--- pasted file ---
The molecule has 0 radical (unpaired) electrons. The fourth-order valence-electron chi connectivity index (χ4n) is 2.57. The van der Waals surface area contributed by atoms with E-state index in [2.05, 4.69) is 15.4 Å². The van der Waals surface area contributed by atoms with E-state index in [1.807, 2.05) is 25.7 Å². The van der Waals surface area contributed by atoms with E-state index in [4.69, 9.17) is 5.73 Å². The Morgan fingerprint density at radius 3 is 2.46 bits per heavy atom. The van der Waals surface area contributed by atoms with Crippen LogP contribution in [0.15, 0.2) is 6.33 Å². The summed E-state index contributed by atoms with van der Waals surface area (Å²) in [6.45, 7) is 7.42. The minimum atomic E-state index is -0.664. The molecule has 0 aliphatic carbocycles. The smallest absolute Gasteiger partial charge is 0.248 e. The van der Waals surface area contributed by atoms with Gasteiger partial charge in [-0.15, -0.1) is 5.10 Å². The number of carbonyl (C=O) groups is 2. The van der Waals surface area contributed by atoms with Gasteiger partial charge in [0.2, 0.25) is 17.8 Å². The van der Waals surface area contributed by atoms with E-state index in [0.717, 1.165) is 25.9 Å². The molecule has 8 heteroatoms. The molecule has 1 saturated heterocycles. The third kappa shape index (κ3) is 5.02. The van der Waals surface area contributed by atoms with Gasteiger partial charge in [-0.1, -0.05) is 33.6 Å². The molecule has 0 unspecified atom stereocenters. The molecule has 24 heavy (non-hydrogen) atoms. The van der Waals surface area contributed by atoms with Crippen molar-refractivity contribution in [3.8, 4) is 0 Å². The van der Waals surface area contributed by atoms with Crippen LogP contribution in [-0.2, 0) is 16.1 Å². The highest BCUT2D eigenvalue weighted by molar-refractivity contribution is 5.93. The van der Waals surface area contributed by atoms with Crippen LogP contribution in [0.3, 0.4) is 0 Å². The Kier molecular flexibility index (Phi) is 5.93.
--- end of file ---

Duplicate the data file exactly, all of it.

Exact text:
The molecule has 0 radical (unpaired) electrons. The fourth-order valence-electron chi connectivity index (χ4n) is 2.57. The van der Waals surface area contributed by atoms with E-state index in [2.05, 4.69) is 15.4 Å². The van der Waals surface area contributed by atoms with E-state index in [1.807, 2.05) is 25.7 Å². The van der Waals surface area contributed by atoms with E-state index in [4.69, 9.17) is 5.73 Å². The Morgan fingerprint density at radius 3 is 2.46 bits per heavy atom. The van der Waals surface area contributed by atoms with Crippen LogP contribution in [0.15, 0.2) is 6.33 Å². The summed E-state index contributed by atoms with van der Waals surface area (Å²) in [6.45, 7) is 7.42. The minimum atomic E-state index is -0.664. The molecule has 0 aliphatic carbocycles. The smallest absolute Gasteiger partial charge is 0.248 e. The van der Waals surface area contributed by atoms with Gasteiger partial charge in [-0.15, -0.1) is 5.10 Å². The number of carbonyl (C=O) groups is 2. The van der Waals surface area contributed by atoms with Gasteiger partial charge in [0.2, 0.25) is 17.8 Å². The van der Waals surface area contributed by atoms with E-state index in [0.717, 1.165) is 25.9 Å². The molecule has 8 heteroatoms. The molecule has 1 saturated heterocycles. The third kappa shape index (κ3) is 5.02. The van der Waals surface area contributed by atoms with Gasteiger partial charge in [-0.1, -0.05) is 33.6 Å². The molecule has 0 unspecified atom stereocenters. The molecule has 24 heavy (non-hydrogen) atoms. The van der Waals surface area contributed by atoms with Crippen molar-refractivity contribution in [3.8, 4) is 0 Å². The van der Waals surface area contributed by atoms with Crippen LogP contribution in [-0.2, 0) is 16.1 Å². The highest BCUT2D eigenvalue weighted by molar-refractivity contribution is 5.93. The van der Waals surface area contributed by atoms with Crippen LogP contribution in [0.3, 0.4) is 0 Å². The Kier molecular flexibility index (Phi) is 5.93.